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CloudGuard NGTX on VMWare ESXi

HI All,


I haven't found a suitable post on the topic of Check Point Sandblast on VMWare ESXi, so here's the question.

In the Gateway Performance Data Sheet of CloudGuard Network Security for VMWare ESXi I only find the performance data for the NGTP version. Is it also possible to run NGTX with acceptable performance on an ESXi server?

For current inquiries we have an internet connection of 100Mbit available.

If so, which ESX configuration (CPU, RAM, disk) would you recommend?


Greetings Stefan

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2 Replies
Employee Employee

Theoretically sure - How many users will this gateway be protecting?

Note for NGTX license: NGTX cloud inspection quota is 10k files/vcore/month

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Note that hypervisors are really, really bad at arbitrating I/O access, and ESXi isn't an exception. If you want to run a firewall in a VM, you should look into VT-d (a type of IOMMU) to pass a whole physical network card to the VM. I mostly deal with Hyper-V and bhyve lately, so I don't know exactly how this would be set up in ESXi. Specifically, this helps latency. If you can't give a whole network card to the firewall VM, stick with paravirtualized network interfaces (vmxnet3 on ESXi).

For core count, it depends on the processors you use on your VM host. Ideally, you should go for fewer cores with a high turbo and high TDP, then pass some number of cores to the firewall VM. I'm not sure if there are VM-specific licenses, but for open server licenses, the license core count only controls how many cores can contribute to handling traffic. I would give it one or two more cores to ensure it has capacity to handle an interactive shell session or whatever even when fully loaded. Note that you should probably reserve a lot of capacity for this VM on the host to be sure a few other VMs going wild doesn't keep your firewall VM from getting compute time.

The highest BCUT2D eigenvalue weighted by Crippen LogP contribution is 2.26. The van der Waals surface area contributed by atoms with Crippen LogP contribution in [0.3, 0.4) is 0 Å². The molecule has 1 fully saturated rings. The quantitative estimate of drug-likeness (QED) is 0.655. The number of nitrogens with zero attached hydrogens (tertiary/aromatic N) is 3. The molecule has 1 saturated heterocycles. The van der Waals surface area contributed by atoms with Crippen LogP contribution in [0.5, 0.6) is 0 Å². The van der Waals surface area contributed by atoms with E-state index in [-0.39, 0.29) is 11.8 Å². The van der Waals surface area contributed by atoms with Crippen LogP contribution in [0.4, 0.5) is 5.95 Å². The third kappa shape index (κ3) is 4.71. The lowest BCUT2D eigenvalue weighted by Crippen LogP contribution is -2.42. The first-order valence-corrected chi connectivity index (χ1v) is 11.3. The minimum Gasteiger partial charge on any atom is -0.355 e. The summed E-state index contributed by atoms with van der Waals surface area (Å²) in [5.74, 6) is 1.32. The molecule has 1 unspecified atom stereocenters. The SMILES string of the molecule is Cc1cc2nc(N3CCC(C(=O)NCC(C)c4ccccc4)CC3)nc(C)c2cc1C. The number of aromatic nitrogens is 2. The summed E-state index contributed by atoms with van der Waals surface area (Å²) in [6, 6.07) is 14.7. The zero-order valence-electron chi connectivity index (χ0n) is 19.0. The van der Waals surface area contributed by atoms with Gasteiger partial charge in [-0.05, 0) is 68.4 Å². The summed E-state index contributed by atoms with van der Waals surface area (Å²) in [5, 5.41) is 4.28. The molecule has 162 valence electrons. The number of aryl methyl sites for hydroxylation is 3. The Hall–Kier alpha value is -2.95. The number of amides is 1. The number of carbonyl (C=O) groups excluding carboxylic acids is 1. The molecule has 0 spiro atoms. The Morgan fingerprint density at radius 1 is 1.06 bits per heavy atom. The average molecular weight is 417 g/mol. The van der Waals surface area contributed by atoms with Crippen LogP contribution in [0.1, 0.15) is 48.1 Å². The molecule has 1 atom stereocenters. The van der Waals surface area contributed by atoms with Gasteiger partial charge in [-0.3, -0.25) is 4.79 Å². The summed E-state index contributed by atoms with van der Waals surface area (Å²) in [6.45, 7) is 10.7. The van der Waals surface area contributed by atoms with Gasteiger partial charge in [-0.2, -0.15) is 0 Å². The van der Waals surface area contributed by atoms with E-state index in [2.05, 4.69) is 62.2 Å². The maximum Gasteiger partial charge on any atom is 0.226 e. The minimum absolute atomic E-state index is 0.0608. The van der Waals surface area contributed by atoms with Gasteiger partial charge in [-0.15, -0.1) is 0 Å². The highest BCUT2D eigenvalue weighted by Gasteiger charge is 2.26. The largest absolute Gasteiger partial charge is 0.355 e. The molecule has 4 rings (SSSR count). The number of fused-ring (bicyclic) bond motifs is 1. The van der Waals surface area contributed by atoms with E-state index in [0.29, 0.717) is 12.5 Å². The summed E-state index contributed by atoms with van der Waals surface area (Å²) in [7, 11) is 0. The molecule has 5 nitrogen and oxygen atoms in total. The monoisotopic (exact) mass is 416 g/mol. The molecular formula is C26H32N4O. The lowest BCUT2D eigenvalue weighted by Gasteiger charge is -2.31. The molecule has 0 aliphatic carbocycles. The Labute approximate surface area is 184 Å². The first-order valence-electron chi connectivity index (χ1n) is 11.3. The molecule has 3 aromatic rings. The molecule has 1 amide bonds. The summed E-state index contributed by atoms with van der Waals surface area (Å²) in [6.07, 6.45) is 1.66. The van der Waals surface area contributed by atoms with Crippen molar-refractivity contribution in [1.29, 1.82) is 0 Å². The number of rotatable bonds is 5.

RAM isn't restricted by license or anything. For a firewall, I would generally start at 4 GB per core plus 3 GB (so two cores would be 4+4+3 for 11 GB total). This should be fully-reserved, not whatever ESXi calls dynamic memory ballooning. You can always adjust it later after seeing the firewall under load (if 'free -h' shows swapping, add RAM; if you see lots in "Available" after a month up, you can reduce RAM).

My physical firewalls mostly have 480 GB SSDs or 500 GB spinning drives. You can get away with 240 GB, you just won't have as much space for Gaia snapshots. Firewalls don't need a lot of storage performance. They only really hit their disks during boot and policy push. A set of SATA SSDs is fine, and NVMe would be wasted. Note that ESXi snapshots are different from Gaia snapshots, and they slow storage access pretty dramatically. If you want to be able to use ESXi snapshots, you may need faster storage than you think (either a wider SATA array, or NVMe).

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